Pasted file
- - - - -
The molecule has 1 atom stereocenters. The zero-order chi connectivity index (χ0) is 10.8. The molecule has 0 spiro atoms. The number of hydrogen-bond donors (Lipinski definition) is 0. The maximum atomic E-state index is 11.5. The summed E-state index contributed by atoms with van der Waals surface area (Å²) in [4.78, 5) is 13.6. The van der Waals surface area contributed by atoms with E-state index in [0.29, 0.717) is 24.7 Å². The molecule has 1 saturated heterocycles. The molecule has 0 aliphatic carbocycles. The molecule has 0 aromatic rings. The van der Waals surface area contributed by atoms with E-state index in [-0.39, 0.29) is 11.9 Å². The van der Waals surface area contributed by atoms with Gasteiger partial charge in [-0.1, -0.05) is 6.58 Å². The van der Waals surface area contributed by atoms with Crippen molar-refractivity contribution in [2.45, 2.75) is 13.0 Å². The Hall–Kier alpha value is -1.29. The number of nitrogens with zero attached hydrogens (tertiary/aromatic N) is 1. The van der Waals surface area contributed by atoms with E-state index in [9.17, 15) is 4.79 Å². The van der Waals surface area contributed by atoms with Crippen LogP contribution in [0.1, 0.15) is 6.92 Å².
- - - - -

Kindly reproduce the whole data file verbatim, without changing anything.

The molecule has 1 atom stereocenters. The zero-order chi connectivity index (χ0) is 10.8. The molecule has 0 spiro atoms. The number of hydrogen-bond donors (Lipinski definition) is 0. The maximum atomic E-state index is 11.5. The summed E-state index contributed by atoms with van der Waals surface area (Å²) in [4.78, 5) is 13.6. The van der Waals surface area contributed by atoms with E-state index in [0.29, 0.717) is 24.7 Å². The molecule has 1 saturated heterocycles. The molecule has 0 aliphatic carbocycles. The molecule has 0 aromatic rings. The van der Waals surface area contributed by atoms with E-state index in [-0.39, 0.29) is 11.9 Å². The van der Waals surface area contributed by atoms with Gasteiger partial charge in [-0.1, -0.05) is 6.58 Å². The van der Waals surface area contributed by atoms with Crippen molar-refractivity contribution in [2.45, 2.75) is 13.0 Å². The Hall–Kier alpha value is -1.29. The number of nitrogens with zero attached hydrogens (tertiary/aromatic N) is 1. The van der Waals surface area contributed by atoms with E-state index in [9.17, 15) is 4.79 Å². The van der Waals surface area contributed by atoms with Crippen LogP contribution in [0.1, 0.15) is 6.92 Å².